MEP Engineering Blog

Green Design for Whitmore Lake Public Schools

Posted by Ginger Greager

May 28, 2014 10:48:00 AM

Sustainable Design for Whitmore Lake High School, Whitmore Lake, Michigan

Whitmore Lake’s new high school is a model for sustainable design and innovation.  District personnel and school board members provided guiding vision and commitment, and maintained close involvement with the design team throughout the project.  The combined efforts of the team delivered a LEED® Silver rating for the project from the U.S. Green Building Council.

Whitmore Lake’s new high school is a model for sustainable design and innovation. District personnel and school board members provided guiding vision and commitment, and maintained close involvement with the design team throughout the project. The combined efforts of the team delivered a LEED® Silver rating for the project from the U.S. Green Building Council.

The building’s heating and cooling needs are served completely by a geothermal water source heat pump system consisting of nearly 47 miles of piping, approximately one third of which is located in a pond.  Each space in the building is provided with a measured quantity of outside air, which is pretreated by dedicated energy recovery units to minimize the impact of the outside air load on the space tempering equipment.  Every classroom has independent temperature control through a water source heat pump which operates in conjunction with space temperature and CO2 sensors to maintain a properly ventilated space within the design temperature range.  Calculations show an estimated annual energy savings of over $80,000 per year in operating over conventional systems for this building.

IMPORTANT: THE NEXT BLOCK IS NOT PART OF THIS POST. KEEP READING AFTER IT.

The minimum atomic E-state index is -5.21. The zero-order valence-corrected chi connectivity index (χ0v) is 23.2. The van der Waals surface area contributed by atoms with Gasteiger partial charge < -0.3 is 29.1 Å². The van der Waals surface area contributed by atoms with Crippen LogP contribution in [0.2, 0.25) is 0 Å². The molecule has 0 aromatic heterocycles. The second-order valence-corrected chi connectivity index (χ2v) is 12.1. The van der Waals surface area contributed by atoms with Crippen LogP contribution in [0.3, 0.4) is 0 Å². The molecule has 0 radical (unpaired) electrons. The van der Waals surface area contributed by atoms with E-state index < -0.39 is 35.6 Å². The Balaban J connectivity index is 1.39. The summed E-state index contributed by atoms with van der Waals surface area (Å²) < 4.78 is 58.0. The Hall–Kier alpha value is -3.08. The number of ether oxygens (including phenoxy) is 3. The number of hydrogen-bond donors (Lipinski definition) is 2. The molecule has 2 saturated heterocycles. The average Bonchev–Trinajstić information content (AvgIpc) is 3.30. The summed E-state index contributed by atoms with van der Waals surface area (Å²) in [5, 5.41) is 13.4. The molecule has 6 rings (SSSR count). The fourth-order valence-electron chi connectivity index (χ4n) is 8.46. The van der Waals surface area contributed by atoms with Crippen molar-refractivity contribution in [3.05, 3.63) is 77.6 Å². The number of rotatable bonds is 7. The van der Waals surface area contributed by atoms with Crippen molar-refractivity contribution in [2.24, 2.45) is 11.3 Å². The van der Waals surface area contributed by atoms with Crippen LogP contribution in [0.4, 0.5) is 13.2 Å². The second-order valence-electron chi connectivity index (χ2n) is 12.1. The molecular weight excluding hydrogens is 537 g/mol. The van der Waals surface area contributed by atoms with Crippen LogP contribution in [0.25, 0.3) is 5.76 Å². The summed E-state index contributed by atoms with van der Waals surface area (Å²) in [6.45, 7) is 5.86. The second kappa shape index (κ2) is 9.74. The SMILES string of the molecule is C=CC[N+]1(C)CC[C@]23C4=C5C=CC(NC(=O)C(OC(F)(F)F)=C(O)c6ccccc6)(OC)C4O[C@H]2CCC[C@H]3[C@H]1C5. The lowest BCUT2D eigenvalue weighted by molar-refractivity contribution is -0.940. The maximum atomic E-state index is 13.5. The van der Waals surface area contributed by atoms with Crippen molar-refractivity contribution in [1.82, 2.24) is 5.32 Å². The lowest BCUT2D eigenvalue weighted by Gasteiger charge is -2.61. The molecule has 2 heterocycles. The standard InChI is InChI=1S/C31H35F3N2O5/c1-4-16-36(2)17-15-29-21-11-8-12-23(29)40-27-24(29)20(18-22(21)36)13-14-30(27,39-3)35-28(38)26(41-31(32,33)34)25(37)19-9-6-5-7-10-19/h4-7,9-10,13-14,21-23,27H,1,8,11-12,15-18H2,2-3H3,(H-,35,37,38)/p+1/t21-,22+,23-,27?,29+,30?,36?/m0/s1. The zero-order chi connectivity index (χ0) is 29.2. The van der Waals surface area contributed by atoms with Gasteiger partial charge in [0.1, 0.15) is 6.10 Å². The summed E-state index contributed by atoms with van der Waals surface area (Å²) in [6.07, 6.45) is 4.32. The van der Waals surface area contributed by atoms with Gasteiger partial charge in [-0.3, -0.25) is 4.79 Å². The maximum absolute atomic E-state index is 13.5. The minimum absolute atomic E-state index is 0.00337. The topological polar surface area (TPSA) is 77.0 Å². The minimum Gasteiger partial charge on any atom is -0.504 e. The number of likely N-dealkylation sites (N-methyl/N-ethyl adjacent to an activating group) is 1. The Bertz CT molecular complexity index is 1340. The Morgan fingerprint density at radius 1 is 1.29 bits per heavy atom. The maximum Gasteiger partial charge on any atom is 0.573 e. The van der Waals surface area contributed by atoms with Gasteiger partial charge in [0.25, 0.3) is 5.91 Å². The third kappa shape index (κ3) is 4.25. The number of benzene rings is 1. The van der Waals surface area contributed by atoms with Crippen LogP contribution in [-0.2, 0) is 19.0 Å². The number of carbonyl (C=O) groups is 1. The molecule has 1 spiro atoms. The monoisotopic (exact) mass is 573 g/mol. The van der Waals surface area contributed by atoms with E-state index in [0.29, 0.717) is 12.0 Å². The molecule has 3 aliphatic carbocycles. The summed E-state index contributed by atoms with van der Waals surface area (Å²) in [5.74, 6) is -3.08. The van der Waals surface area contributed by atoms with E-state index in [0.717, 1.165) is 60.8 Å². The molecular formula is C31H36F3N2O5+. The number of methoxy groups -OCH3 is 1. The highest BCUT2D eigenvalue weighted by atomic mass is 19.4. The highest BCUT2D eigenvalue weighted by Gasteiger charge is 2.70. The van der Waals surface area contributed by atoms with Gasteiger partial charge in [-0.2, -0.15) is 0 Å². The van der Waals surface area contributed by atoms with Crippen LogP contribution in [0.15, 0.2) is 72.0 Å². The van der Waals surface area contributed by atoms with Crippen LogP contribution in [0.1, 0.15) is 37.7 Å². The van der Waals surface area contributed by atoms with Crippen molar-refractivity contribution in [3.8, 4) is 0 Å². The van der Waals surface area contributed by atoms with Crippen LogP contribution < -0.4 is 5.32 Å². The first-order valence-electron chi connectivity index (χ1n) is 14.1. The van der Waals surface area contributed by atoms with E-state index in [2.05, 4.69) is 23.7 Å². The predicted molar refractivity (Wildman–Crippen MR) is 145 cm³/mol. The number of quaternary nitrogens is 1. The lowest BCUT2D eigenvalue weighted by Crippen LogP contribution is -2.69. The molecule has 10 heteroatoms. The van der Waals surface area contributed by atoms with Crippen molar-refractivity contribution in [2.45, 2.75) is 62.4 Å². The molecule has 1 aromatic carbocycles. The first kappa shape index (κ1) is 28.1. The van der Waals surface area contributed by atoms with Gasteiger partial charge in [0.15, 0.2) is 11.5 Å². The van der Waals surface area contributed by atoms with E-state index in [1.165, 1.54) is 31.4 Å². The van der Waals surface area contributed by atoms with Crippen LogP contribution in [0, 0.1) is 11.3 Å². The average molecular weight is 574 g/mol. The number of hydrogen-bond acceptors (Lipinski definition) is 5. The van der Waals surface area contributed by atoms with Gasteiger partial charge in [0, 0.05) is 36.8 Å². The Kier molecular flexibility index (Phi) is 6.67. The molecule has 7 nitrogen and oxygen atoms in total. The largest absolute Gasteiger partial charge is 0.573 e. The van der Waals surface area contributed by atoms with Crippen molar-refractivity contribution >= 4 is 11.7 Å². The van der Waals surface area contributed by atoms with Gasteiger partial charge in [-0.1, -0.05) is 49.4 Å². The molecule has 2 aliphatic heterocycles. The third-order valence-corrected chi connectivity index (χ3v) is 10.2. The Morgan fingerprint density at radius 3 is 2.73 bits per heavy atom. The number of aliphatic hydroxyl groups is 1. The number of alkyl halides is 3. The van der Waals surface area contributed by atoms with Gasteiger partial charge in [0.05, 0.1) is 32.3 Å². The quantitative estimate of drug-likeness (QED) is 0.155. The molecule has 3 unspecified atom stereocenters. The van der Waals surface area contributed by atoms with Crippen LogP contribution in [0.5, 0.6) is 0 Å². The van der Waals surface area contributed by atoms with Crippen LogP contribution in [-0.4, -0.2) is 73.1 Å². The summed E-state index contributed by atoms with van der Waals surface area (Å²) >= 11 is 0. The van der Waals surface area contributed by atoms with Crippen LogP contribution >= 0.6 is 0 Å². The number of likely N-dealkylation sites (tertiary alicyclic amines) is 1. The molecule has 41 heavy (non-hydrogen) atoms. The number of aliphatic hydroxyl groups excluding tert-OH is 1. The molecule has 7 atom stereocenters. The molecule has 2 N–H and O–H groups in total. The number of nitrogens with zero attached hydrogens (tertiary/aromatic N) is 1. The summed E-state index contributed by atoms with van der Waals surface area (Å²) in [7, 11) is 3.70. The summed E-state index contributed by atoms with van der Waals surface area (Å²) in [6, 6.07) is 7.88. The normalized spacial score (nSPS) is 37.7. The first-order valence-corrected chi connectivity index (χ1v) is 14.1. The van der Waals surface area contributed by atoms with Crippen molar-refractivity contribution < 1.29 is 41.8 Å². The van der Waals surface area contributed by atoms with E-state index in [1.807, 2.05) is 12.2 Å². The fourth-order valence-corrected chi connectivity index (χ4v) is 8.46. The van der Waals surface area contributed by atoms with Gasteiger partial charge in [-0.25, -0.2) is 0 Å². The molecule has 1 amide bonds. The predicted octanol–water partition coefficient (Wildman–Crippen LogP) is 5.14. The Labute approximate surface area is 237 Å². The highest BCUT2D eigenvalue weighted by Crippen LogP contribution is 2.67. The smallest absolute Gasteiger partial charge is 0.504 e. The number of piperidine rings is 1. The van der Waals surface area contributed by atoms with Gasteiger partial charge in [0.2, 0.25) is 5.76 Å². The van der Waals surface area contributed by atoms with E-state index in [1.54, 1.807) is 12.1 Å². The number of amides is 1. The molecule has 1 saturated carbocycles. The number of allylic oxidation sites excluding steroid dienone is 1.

Maintenance personnel also had input into the locations of mechanical system components; for ease of maintainability nearly all equipment is located in indoor spaces.  Care was taken in placing these mechanical spaces relative to the proximity of those spaces they serve to reduce delivery cost by reducing required fan energy and ductwork.  Additionally, all ceiling spaces are return air plenums, which eliminated the need to insulate the ductwork, further reducing first cost.

Because the facility was constructed in a rural farm field, on-site storm water retention and a water supply for the fire protection system were required.  A pond was designed to meet these two needs, also providing the opportunity to use the water as a portion of the heat sink/source for the geothermal field.  An area was created along the pond shore for an outdoor education area for student use and observation.

Awards

  • 2010 ASHRAE Technology Award 2nd Place New Institutional Buildings
  • 2007 ESD Design and Construction Award
  • PM Engineer Excellence in Design Award - Honorable Mention

Topics: K-12

   

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